Over recent years, the Croatian capital’s rising popularity with visitors has made it the fastest-growing tourist destination in the country. But, its increasing footfall from those on holiday is not the only similarity the city now shares with the sun-drenched coast; their climates, once separate and distinct, are now closer than ever before. In fact, Zagreb summer now has on average 45 more days to its duration than it did during 1960s.
While summertime tourists don’t seem to mind basking in the sunny streets while catching the city sights in t-shirts and shorts, many residents are only too aware of how stifling an entire season can be if spent solely in the capital. Zagreb summer is traditionally a time when many try to get away, to go cool off on the coast. And yet, despite this being a time-honoured tradition, the extent of the rapid and recent extension of Zagreb summer will still come as a shock to many.
The surprising details were revealed in a rather long article in yesterday’s Vecernji List. Within the sprawling text, Doctor of Science Ivana Herceg Bulić, a professor at the Department of Geophysics, Faculty of Science, University of Zagreb and the head of the newly established Centre for Climatological Research said “Based on previous measurements, our analysis shows that every ten years the number of Zagreb summer days – the number of days with a maximum temperature above 25 degrees Celsius – on Grič increases by eight days. In Maksimir, on the other hand, located in a less developed part of town, measurements indicate an increase of seven additional summer days in ten years. Only when we approach the end of the city like Pleso do we reach the number of six summer days more. Zagreb today has 45 more summer days than we had in the middle of the last century.”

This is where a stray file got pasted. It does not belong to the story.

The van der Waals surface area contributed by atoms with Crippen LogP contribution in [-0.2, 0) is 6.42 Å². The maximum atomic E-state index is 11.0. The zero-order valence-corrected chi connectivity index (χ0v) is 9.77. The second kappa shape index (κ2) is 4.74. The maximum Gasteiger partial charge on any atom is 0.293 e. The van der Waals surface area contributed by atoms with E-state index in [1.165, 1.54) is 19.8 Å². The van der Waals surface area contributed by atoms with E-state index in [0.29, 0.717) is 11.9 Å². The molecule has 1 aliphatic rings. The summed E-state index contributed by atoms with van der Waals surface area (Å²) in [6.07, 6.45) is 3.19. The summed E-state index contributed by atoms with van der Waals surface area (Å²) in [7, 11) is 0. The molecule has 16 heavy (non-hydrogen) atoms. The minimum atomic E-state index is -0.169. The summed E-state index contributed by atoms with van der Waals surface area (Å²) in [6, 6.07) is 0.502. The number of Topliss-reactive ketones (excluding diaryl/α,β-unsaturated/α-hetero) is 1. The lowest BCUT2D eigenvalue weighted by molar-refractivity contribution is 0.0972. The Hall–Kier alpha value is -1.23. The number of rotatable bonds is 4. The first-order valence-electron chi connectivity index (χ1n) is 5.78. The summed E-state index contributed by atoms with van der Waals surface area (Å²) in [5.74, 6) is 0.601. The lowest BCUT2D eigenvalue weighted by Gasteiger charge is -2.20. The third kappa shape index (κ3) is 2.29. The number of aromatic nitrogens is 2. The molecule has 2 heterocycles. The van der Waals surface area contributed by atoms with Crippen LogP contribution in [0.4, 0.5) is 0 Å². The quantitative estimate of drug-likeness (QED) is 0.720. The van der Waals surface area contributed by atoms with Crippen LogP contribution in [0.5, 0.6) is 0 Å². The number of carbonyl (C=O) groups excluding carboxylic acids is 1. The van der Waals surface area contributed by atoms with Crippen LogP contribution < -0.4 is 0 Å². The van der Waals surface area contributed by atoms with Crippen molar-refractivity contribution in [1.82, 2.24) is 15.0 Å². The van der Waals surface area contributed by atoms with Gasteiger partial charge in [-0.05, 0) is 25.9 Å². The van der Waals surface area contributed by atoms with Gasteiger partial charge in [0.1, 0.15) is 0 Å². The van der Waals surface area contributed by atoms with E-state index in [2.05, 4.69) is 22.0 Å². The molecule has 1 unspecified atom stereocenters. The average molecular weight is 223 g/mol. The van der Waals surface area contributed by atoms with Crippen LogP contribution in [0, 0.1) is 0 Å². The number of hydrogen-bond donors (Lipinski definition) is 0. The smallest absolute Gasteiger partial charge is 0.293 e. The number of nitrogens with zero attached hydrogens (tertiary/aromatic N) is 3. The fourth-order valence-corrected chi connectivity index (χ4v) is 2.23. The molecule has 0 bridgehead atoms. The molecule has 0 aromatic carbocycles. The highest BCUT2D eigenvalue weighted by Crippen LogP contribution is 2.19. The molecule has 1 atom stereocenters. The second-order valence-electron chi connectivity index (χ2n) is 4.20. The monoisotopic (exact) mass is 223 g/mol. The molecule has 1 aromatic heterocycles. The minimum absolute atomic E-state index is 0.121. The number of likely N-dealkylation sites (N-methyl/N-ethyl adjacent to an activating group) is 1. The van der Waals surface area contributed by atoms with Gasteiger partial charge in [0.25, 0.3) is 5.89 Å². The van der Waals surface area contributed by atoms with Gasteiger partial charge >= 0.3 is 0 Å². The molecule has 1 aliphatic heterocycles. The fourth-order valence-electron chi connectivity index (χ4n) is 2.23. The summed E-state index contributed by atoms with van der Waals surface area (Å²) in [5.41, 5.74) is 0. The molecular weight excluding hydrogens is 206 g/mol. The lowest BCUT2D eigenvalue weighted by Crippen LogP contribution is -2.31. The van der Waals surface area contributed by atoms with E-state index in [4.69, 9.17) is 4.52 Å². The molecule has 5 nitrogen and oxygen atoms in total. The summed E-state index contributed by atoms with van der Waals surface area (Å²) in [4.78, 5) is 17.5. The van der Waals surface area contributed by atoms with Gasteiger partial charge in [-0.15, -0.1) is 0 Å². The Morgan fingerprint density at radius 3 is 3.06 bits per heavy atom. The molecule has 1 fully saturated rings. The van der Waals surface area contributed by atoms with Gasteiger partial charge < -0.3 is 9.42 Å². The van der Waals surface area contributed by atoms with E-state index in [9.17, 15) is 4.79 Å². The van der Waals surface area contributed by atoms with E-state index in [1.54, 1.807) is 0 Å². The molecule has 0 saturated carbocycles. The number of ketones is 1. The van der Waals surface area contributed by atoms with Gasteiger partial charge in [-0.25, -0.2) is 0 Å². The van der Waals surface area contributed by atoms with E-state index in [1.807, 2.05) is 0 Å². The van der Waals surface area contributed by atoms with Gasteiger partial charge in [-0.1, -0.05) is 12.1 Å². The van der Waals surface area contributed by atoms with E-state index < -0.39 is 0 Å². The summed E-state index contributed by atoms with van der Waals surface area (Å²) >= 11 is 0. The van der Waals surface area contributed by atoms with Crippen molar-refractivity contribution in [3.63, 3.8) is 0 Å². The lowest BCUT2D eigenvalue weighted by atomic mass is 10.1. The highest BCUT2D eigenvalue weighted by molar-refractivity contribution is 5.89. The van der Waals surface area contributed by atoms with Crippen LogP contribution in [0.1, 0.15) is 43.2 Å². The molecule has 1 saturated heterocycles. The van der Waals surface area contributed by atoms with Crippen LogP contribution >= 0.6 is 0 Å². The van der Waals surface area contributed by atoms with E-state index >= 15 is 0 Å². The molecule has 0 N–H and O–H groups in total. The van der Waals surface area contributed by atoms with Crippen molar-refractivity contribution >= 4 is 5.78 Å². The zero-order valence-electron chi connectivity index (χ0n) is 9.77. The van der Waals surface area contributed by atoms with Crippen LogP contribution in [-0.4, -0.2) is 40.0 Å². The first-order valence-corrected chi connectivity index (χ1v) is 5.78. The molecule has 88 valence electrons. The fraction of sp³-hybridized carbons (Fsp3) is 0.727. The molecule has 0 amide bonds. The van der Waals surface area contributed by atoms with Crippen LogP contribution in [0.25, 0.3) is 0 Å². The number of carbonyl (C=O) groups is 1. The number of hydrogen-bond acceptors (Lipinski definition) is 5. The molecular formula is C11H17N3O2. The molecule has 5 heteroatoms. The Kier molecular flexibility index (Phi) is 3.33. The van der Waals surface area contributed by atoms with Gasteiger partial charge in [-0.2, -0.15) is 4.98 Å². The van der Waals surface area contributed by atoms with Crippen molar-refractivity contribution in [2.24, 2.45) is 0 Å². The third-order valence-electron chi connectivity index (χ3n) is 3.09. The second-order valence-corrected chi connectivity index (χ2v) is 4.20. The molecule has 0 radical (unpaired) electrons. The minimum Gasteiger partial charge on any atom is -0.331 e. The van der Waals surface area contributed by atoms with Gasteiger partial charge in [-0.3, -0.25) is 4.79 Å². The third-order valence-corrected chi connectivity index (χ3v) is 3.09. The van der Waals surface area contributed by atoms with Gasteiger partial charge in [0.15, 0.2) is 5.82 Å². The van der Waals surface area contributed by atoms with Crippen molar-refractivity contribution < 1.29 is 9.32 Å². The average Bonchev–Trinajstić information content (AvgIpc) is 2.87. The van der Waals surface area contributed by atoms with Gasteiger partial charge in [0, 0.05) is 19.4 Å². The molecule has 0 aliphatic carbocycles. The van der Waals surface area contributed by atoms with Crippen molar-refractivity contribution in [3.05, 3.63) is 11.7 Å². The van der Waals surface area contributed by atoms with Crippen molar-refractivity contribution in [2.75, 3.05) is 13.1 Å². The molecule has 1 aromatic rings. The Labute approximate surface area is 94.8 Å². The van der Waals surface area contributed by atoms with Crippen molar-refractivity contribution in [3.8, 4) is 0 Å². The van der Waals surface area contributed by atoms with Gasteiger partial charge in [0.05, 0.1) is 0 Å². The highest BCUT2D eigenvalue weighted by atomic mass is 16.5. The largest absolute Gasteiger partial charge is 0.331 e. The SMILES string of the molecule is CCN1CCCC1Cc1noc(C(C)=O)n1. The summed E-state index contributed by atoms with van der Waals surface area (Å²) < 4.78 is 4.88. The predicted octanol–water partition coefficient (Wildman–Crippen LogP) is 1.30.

The centre of Zagreb is the area of the capital which has experienced the most sustained rise in temperatures
The reason for the increase in Zagreb summer is less welcome than the hot days it provides; global warming and climate change are the cause, compounded by inadequate urban planning. As TCN has recently reported, the population of Zagreb continues to rise. As it does so, the demand for new buildings increases and the city boundaries extend. This creates an island of heat whose concrete retains the warmth of the day, long after the sun has set, resulting in sustained high temperatures. Studies show that such conditions are disadvantageous to health.
The information given by Dr Herceg Bulić comes from a new report by the Centre for Climatological Research. Coming just days after Zagreb residents were informed that they had just breathed the worst quality air in the whole of the European Union, you could forgive anyone considering to make their Zagreb summer exodus a more permanent move. But, the news isn’t all that bad.
Less built-up areas of the city, those with extensive parkland and who have kept the trees that line their avenues, record a much less harsh summer temperature. In Croatian cities like Osijek and Karlovac, where parkland and trees within the city are cherished, the summers are far from stifling. Though climate change requires a global response, Zagreb can easily address its own summer burden with better urban planning, the preservation of grasslands, parklands and trees, plus the planting of more. Such foresight is necessary to embrace now if we are to ensure that Zagreb summer in the future will be as welcoming to visitors and as wonderful for residents as it is today.